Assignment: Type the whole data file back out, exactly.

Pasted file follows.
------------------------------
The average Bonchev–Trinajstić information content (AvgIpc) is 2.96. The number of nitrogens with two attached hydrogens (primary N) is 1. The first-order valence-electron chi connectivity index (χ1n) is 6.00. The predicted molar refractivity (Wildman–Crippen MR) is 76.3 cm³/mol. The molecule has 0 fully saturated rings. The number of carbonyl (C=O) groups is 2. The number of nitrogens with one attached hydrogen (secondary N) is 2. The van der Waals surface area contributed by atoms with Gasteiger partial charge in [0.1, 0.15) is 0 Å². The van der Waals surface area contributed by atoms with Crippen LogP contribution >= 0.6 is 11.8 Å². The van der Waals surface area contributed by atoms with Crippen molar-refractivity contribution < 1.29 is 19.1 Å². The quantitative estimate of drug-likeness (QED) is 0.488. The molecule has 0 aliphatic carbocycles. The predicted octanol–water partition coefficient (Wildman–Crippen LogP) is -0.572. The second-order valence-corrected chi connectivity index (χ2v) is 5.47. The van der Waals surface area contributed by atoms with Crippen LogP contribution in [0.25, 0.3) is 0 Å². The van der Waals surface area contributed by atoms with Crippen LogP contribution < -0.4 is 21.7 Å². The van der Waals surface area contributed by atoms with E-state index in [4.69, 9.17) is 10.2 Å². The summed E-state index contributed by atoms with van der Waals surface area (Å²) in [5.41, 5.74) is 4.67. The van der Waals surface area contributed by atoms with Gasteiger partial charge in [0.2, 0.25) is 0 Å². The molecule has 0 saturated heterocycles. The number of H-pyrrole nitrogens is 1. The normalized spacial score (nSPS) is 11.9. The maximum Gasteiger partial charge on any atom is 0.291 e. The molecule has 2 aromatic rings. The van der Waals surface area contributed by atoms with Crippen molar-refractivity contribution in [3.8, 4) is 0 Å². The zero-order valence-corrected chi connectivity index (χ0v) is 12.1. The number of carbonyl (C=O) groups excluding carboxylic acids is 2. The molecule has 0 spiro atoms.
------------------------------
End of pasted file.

The average Bonchev–Trinajstić information content (AvgIpc) is 2.96. The number of nitrogens with two attached hydrogens (primary N) is 1. The first-order valence-electron chi connectivity index (χ1n) is 6.00. The predicted molar refractivity (Wildman–Crippen MR) is 76.3 cm³/mol. The molecule has 0 fully saturated rings. The number of carbonyl (C=O) groups is 2. The number of nitrogens with one attached hydrogen (secondary N) is 2. The van der Waals surface area contributed by atoms with Gasteiger partial charge in [0.1, 0.15) is 0 Å². The van der Waals surface area contributed by atoms with Crippen LogP contribution >= 0.6 is 11.8 Å². The van der Waals surface area contributed by atoms with Crippen molar-refractivity contribution < 1.29 is 19.1 Å². The quantitative estimate of drug-likeness (QED) is 0.488. The molecule has 0 aliphatic carbocycles. The predicted octanol–water partition coefficient (Wildman–Crippen LogP) is -0.572. The second-order valence-corrected chi connectivity index (χ2v) is 5.47. The van der Waals surface area contributed by atoms with Crippen LogP contribution in [0.25, 0.3) is 0 Å². The van der Waals surface area contributed by atoms with Crippen LogP contribution < -0.4 is 21.7 Å². The van der Waals surface area contributed by atoms with E-state index in [4.69, 9.17) is 10.2 Å². The summed E-state index contributed by atoms with van der Waals surface area (Å²) in [5.41, 5.74) is 4.67. The van der Waals surface area contributed by atoms with Gasteiger partial charge in [0.2, 0.25) is 0 Å². The molecule has 0 saturated heterocycles. The number of H-pyrrole nitrogens is 1. The normalized spacial score (nSPS) is 11.9. The maximum Gasteiger partial charge on any atom is 0.291 e. The molecule has 2 aromatic rings. The van der Waals surface area contributed by atoms with Crippen molar-refractivity contribution in [3.8, 4) is 0 Å². The zero-order valence-corrected chi connectivity index (χ0v) is 12.1. The number of carbonyl (C=O) groups excluding carboxylic acids is 2. The molecule has 0 spiro atoms.